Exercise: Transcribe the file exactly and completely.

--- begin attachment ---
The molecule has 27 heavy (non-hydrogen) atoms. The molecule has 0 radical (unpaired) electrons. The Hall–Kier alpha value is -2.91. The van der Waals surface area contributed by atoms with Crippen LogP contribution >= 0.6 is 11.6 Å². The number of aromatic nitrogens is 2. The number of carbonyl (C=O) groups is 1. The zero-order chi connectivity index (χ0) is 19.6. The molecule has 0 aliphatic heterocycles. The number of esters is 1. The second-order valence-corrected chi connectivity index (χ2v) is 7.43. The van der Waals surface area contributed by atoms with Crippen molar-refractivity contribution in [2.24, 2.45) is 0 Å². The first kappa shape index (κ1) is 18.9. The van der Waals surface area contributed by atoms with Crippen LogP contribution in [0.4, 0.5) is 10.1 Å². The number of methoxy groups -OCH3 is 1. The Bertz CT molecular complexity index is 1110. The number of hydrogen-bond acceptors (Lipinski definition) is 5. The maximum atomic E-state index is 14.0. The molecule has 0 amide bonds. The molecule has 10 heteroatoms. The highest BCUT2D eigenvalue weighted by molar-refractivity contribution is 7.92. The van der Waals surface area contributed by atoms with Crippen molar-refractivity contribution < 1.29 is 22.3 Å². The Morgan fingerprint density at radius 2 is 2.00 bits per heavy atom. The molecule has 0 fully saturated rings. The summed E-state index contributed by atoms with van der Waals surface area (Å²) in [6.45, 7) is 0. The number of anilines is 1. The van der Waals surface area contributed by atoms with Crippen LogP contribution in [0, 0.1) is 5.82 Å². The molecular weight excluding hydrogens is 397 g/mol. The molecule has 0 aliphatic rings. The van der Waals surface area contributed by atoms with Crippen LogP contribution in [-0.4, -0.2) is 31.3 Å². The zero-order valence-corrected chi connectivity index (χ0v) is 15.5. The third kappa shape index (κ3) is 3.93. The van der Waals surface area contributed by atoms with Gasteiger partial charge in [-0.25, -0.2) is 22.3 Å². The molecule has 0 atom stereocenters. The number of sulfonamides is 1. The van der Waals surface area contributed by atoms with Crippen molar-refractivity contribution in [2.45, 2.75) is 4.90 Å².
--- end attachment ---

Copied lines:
The molecule has 27 heavy (non-hydrogen) atoms. The molecule has 0 radical (unpaired) electrons. The Hall–Kier alpha value is -2.91. The van der Waals surface area contributed by atoms with Crippen LogP contribution >= 0.6 is 11.6 Å². The number of aromatic nitrogens is 2. The number of carbonyl (C=O) groups is 1. The zero-order chi connectivity index (χ0) is 19.6. The molecule has 0 aliphatic heterocycles. The number of esters is 1. The second-order valence-corrected chi connectivity index (χ2v) is 7.43. The van der Waals surface area contributed by atoms with Crippen molar-refractivity contribution in [2.24, 2.45) is 0 Å². The first kappa shape index (κ1) is 18.9. The van der Waals surface area contributed by atoms with Crippen LogP contribution in [0.4, 0.5) is 10.1 Å². The number of methoxy groups -OCH3 is 1. The Bertz CT molecular complexity index is 1110. The number of hydrogen-bond acceptors (Lipinski definition) is 5. The maximum atomic E-state index is 14.0. The molecule has 0 amide bonds. The molecule has 10 heteroatoms. The highest BCUT2D eigenvalue weighted by molar-refractivity contribution is 7.92. The van der Waals surface area contributed by atoms with Crippen molar-refractivity contribution < 1.29 is 22.3 Å². The Morgan fingerprint density at radius 2 is 2.00 bits per heavy atom. The molecule has 0 fully saturated rings. The summed E-state index contributed by atoms with van der Waals surface area (Å²) in [6.45, 7) is 0. The number of anilines is 1. The van der Waals surface area contributed by atoms with Crippen LogP contribution in [0, 0.1) is 5.82 Å². The molecular weight excluding hydrogens is 397 g/mol. The molecule has 0 aliphatic rings. The van der Waals surface area contributed by atoms with Crippen LogP contribution in [-0.4, -0.2) is 31.3 Å². The zero-order valence-corrected chi connectivity index (χ0v) is 15.5. The third kappa shape index (κ3) is 3.93. The van der Waals surface area contributed by atoms with Gasteiger partial charge in [-0.25, -0.2) is 22.3 Å². The molecule has 0 atom stereocenters. The number of sulfonamides is 1. The van der Waals surface area contributed by atoms with Crippen molar-refractivity contribution in [2.45, 2.75) is 4.90 Å².